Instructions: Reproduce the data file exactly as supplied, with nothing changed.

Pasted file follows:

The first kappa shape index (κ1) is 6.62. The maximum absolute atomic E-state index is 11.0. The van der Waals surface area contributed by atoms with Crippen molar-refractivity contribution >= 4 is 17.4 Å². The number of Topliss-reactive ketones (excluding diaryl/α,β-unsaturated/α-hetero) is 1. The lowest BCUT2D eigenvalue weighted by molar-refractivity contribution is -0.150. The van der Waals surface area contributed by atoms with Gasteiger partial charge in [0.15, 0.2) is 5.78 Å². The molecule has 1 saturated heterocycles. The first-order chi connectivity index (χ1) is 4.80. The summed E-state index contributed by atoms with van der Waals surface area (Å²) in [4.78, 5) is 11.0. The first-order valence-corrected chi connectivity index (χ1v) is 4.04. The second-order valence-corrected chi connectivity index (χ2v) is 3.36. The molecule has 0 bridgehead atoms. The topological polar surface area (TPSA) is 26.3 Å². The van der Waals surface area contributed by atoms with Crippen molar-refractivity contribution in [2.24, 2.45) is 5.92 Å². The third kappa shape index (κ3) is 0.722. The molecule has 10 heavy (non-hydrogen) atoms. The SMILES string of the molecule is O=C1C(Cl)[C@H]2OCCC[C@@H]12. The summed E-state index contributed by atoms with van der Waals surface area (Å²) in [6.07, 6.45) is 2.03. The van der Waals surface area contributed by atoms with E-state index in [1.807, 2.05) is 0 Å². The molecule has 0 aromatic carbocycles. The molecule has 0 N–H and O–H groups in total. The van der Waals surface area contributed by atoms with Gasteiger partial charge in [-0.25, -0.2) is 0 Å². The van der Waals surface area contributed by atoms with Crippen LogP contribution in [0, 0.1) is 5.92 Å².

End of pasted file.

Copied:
The first kappa shape index (κ1) is 6.62. The maximum absolute atomic E-state index is 11.0. The van der Waals surface area contributed by atoms with Crippen molar-refractivity contribution >= 4 is 17.4 Å². The number of Topliss-reactive ketones (excluding diaryl/α,β-unsaturated/α-hetero) is 1. The lowest BCUT2D eigenvalue weighted by molar-refractivity contribution is -0.150. The van der Waals surface area contributed by atoms with Gasteiger partial charge in [0.15, 0.2) is 5.78 Å². The molecule has 1 saturated heterocycles. The first-order chi connectivity index (χ1) is 4.80. The summed E-state index contributed by atoms with van der Waals surface area (Å²) in [4.78, 5) is 11.0. The first-order valence-corrected chi connectivity index (χ1v) is 4.04. The second-order valence-corrected chi connectivity index (χ2v) is 3.36. The molecule has 0 bridgehead atoms. The topological polar surface area (TPSA) is 26.3 Å². The van der Waals surface area contributed by atoms with Crippen molar-refractivity contribution in [2.24, 2.45) is 5.92 Å². The third kappa shape index (κ3) is 0.722. The molecule has 10 heavy (non-hydrogen) atoms. The SMILES string of the molecule is O=C1C(Cl)[C@H]2OCCC[C@@H]12. The summed E-state index contributed by atoms with van der Waals surface area (Å²) in [6.07, 6.45) is 2.03. The van der Waals surface area contributed by atoms with E-state index in [1.807, 2.05) is 0 Å². The molecule has 0 aromatic carbocycles. The molecule has 0 N–H and O–H groups in total. The van der Waals surface area contributed by atoms with Gasteiger partial charge in [-0.25, -0.2) is 0 Å². The van der Waals surface area contributed by atoms with Crippen LogP contribution in [0, 0.1) is 5.92 Å².